Sunday, September 20, 2009

Awareness of the shadows

There are two things that come to mind for me related to wine making that I would like to mention as "shadow sides."  One is a technical consideration.  Not all yeast is helpful!  The wine maker has to do the best he or she can to keep everything clean as possible to guard against contamination by airborne yeast, or yeast that had already been on the grapes.  We start with killing off all yeast on the grapes by adding sodium metabisulfide to the must, covering the must with plastic, and letting it set for twelve to twenty-four hours before adding a special wine yeast.  Once fermentation is underway and throughout the process the wine maker uses fermentation locks and carefully lessens the chances of contamination of the must by unwanted yeast.  If such yeast gets into the fermenting wine it can be ruined--turned to vinegar. 

Of course, concern for contamination and an unwanted change shows up as a spiritual issue too.  In a conversation about bread Jesus warned, "Watch out--beware of the yeast of the Pharisees and the yeast of Herod." (Mark 8:14-15).  Now, this is a tricky statement that might lend itself in our time to anti-semitism.  The Pharisees were a branch of Judaism in Jesus' time that were not always opposed to Jesus, some were friendly to him and they shared some important beliefs in common with Jesus.  The warning seemed to be more particular to a tendency to a legalism that could blind some of those members to compassion and justice.  Herod also seemed marked as spiritually corrupt and a collaborator with the Roman occupiers.  We should be careful to safeguard ourselves against forces that can corrupt us or blind us to genuine need in the world.  We shouldn't take our continuing spiritual health for granted.  However, we should also be careful not to be over-obsessed with spiritual purity.  Let's live spiritually aware.  Let's be discerning about forces that might distort us or oppress others, but also move in the present and into the future with joy and trust in the power of the Spirit at work in and around us.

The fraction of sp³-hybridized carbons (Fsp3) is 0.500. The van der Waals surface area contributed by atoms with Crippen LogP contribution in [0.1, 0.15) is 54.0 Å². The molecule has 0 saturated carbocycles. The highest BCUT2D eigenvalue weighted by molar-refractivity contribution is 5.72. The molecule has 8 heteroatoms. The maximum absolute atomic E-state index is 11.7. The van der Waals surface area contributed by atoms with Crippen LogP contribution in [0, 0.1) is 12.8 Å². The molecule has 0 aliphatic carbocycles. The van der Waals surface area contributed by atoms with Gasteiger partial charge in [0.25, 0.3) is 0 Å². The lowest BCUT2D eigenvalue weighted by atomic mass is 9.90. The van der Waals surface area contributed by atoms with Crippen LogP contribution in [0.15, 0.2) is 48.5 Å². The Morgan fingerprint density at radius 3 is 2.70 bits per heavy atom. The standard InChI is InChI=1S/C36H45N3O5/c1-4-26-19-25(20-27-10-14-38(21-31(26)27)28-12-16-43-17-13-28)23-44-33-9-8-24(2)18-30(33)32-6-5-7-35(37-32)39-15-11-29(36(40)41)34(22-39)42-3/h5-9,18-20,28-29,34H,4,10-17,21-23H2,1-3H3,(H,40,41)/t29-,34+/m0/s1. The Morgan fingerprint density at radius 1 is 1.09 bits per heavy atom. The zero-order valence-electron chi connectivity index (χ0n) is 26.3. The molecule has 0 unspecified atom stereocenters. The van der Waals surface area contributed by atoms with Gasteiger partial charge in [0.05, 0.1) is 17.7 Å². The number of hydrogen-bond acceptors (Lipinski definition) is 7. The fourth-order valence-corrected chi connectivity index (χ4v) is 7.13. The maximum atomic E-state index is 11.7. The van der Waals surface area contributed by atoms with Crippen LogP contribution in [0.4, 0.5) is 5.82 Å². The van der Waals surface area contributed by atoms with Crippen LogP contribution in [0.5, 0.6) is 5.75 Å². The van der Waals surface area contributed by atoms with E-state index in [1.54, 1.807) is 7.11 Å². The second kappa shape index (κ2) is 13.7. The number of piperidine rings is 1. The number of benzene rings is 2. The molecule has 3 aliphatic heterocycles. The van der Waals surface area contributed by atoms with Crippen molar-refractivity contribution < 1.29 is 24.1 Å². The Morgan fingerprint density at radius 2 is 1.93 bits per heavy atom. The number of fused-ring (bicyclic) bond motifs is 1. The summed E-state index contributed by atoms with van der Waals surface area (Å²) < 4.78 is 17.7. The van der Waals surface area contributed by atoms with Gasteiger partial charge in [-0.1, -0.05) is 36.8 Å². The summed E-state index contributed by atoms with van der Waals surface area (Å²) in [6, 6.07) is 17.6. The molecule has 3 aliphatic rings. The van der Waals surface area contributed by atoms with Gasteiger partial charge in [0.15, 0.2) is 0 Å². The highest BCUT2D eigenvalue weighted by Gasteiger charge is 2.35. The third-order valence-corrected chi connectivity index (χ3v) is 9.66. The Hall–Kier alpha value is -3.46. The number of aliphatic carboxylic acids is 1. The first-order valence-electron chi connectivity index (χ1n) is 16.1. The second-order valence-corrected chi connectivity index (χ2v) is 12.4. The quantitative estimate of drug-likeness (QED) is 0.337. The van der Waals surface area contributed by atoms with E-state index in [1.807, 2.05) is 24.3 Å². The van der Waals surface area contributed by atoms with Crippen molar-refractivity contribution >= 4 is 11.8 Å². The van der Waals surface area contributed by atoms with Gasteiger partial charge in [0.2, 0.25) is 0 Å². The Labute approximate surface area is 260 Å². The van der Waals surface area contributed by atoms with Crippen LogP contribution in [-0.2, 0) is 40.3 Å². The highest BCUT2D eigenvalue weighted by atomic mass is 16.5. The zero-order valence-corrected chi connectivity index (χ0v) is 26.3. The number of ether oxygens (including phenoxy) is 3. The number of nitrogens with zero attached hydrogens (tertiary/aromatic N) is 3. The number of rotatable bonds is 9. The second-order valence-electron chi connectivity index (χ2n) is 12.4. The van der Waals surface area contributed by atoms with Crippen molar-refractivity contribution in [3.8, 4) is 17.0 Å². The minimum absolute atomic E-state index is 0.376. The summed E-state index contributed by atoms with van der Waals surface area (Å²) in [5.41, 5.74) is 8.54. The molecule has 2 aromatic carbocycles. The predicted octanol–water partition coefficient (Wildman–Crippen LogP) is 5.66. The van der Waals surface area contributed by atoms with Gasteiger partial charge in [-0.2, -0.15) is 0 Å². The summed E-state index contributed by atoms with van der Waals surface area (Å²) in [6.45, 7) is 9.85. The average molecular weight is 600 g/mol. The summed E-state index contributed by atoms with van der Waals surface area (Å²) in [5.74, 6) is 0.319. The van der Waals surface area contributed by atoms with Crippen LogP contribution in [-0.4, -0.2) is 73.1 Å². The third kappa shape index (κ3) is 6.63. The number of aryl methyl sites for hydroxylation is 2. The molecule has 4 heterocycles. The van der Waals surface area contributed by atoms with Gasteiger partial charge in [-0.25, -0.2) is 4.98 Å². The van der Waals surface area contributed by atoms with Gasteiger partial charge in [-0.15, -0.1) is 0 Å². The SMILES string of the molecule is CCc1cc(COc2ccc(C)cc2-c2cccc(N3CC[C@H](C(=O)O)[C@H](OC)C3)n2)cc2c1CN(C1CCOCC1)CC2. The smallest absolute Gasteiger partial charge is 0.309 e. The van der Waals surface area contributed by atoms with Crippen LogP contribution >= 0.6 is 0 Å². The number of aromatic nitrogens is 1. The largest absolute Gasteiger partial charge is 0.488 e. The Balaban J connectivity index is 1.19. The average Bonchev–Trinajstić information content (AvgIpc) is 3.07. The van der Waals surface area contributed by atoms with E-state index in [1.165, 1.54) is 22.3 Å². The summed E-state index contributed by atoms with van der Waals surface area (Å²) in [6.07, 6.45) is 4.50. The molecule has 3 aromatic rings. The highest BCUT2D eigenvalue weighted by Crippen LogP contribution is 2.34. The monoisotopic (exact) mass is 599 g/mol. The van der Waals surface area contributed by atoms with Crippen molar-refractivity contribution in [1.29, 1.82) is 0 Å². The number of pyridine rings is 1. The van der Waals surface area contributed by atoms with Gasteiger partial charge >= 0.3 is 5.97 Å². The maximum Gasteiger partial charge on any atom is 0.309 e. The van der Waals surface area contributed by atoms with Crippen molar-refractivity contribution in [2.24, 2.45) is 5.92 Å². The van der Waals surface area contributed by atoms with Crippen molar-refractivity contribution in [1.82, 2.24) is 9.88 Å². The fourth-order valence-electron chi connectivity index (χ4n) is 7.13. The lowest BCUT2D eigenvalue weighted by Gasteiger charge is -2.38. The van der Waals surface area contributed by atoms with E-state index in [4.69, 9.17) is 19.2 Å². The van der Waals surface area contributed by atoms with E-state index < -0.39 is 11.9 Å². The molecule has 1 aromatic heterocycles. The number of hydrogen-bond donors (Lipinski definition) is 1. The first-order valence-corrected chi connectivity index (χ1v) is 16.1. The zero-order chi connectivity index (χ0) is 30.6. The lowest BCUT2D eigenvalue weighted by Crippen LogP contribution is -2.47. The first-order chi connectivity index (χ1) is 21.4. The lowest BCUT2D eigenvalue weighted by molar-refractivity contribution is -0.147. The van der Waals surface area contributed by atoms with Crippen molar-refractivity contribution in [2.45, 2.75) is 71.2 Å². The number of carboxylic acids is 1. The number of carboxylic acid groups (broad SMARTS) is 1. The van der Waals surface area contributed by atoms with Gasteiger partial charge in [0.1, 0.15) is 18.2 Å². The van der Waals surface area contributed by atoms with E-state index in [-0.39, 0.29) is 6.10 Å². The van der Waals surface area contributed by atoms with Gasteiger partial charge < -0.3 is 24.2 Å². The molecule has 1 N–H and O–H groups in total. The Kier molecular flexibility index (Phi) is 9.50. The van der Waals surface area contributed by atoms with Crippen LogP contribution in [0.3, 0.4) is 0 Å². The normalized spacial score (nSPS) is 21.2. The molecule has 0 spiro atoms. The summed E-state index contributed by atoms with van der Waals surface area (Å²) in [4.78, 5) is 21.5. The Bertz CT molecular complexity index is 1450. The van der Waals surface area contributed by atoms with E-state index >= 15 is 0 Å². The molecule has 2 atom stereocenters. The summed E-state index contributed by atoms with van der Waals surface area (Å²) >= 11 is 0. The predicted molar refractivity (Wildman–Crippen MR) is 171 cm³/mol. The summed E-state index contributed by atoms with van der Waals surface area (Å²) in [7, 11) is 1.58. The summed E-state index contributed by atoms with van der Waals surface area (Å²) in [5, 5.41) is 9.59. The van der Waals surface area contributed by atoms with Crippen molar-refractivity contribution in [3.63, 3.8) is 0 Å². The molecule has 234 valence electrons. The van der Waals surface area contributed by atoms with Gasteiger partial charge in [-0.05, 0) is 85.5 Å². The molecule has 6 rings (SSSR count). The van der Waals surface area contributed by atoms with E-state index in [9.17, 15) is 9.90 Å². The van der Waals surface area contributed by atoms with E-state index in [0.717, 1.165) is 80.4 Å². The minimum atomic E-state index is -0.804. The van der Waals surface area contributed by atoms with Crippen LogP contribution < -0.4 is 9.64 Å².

The second shadow I'd like to speak about in the art of wine making is an awareness of addiction, dependency, and excess.  Alcoholism is a disease that affects many people directly or indirectly.  No one chooses to be an alcoholic any more than someone chooses to be allergic to something.  The effects of alcoholism can be devastating, and the recovering process often has an essential spiritual component.  Excessive use of alcohol can be death-dealing.  Moderation in using most things is likely to be a virtue.  It surely is the case for using alcohol.   St. Benedict of Nursia, in his sixth century Rule for monasteries urged moderation in food and drink--including wine.  Some people need to abstain from drinking intoxicating beverages for various reasons.  We should always respect that choice.  We all need to be prudent when taking powerful chemicals, drugs and alcohol alike, into our bodies.   Sorry if this sounds like a health safety lecture, but I have seen people I loved hurt and killed.

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